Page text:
Afghans still can’t debate religion or question prevailing Islamic orthodoxies without fear of being punished, a U.S. commission said in a new report on Tuesday…
The environment for exercising religious freedom remains “exceedingly poor” for dissenting members of Afghanistan’s Sunni Muslim majority and for minorities, such as Shiite Muslims, Hindus, Sikhs Continue reading →
Five people were on board, said Elmira Shyrypova, at the Kyrgyz Emergencies Ministry press office. The U.S. military didn’t give the number of those on the plane and said “the status of the crew is unknown.”
A US Army article from Afghanistan covers the “Teach-Love-Care” aspect of the military chaplaincy. Several chaplains are quoted discussing unique and interesting aspects of the chaplain field:
On exposure to varying religious beliefs in the military:
“As a civilian minister, I was very church oriented, always surrounded by Christians. There wasn’t much chance to go out and meet people of other beliefs,” said U.S. Army chaplain Capt. Soojin Chang, a Southern Baptist chaplain…”But in the Army, I don’t have to go out and search for these people. They come to me and we discuss about our belief. There is a mutual respect with each other.”
Given recent news reports that have decried the presence of crosses on military chapels, it might be easy to think military chapels are bland, featureless office buildings designed to neutrally serve any function. While that may be the way things seem, it is the opposite of the history of military chapels.
The US Air Force announced Sierra Nevada Corp, in alliance with Brazil’s Embraer, has won the contract to provide the Afghan Air Force with a light attack aircraft. The contract has a very specific dollar figure:
The firm-fixed-price contract is worth $427,459,708…Work will be completed by Feb. 26, 2019, and the first delivery order is expected to be complete by April 2015.
Trailing the [computer animated] combat medics, the uniformed military chaplain kneels and performs “spiritual triage,” assessing who is dead, who is soon to die, and who is likely to survive.
For the dead, there is silent prayer; for the gravely wounded and those in pain, there are words of comfort…At each point in the action, a prompt asks users what they think is the appropriate Continue reading →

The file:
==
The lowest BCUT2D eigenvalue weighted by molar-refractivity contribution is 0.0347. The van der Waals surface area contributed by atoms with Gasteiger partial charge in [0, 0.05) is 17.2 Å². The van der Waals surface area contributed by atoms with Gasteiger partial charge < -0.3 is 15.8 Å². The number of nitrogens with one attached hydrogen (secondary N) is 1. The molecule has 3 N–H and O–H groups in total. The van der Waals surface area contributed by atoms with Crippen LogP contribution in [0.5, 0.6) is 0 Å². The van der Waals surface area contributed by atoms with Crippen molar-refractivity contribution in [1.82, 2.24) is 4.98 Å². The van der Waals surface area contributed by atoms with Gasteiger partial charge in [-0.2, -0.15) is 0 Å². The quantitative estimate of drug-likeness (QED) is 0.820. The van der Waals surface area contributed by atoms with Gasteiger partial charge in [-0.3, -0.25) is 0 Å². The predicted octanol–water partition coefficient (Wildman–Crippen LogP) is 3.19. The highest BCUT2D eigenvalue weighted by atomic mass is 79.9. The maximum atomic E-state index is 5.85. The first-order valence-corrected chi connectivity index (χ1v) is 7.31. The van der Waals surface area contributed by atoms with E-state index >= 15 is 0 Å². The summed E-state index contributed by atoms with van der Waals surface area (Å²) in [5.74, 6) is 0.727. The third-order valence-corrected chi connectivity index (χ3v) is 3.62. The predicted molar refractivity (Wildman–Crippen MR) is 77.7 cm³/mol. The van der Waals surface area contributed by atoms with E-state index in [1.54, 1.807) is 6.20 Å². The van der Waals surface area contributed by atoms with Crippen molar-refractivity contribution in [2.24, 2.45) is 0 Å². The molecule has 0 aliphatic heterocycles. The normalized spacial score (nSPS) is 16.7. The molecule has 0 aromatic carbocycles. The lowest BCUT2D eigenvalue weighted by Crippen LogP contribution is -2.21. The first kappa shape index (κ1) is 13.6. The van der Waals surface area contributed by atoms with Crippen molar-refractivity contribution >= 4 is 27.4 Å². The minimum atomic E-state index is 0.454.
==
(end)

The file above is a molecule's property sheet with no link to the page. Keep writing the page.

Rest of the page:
U.S. military commanders in Afghanistan on Thursday ordered the removal of a steeple and crucifix erected over a remote American base in the Muslim country after a soldier deployed there noted that the symbols violated Army regulations…
Doors with cross-shaped windows were reportedly boarded up until they can be replaced.
An official Army article about a helicopter downed in Afghanistan covers the work of the crew to survive as their chopper falls. In retelling the story, the article contains this tidbit about the immediate aftermath of the crash in hostile territory:
Before [Chief Warrant Officer 2 Mike] McGann grabbed his weapon, he’d made sure he had one other “sensitive item” — a stuffed dragon that his 4-year-old daughter, Hope, had sent him.
“It flies with me all the time; it usually sits right on the console,” McGann said. “Before I grabbed my weapon, and before I did anything else, I grabbed (the dragon) and stuffed it under my armor.”
Apparently, some Army pilots are softies.
Nice work, Dad. That’s enough to make every father proud.
An otherwise common article on Christmas in Afghanistan — which covers a variety of services performed for packed chapels for US troops — has a unique start. The first person mentioned in the article isn’t a chaplain; its the “brigade psychologist:”
“We usually expect to see an increase in family and relationship problems following the holidays,” said Capt. Justine Majeres, the brigade psychologist. “The stress of being away from family Continue reading →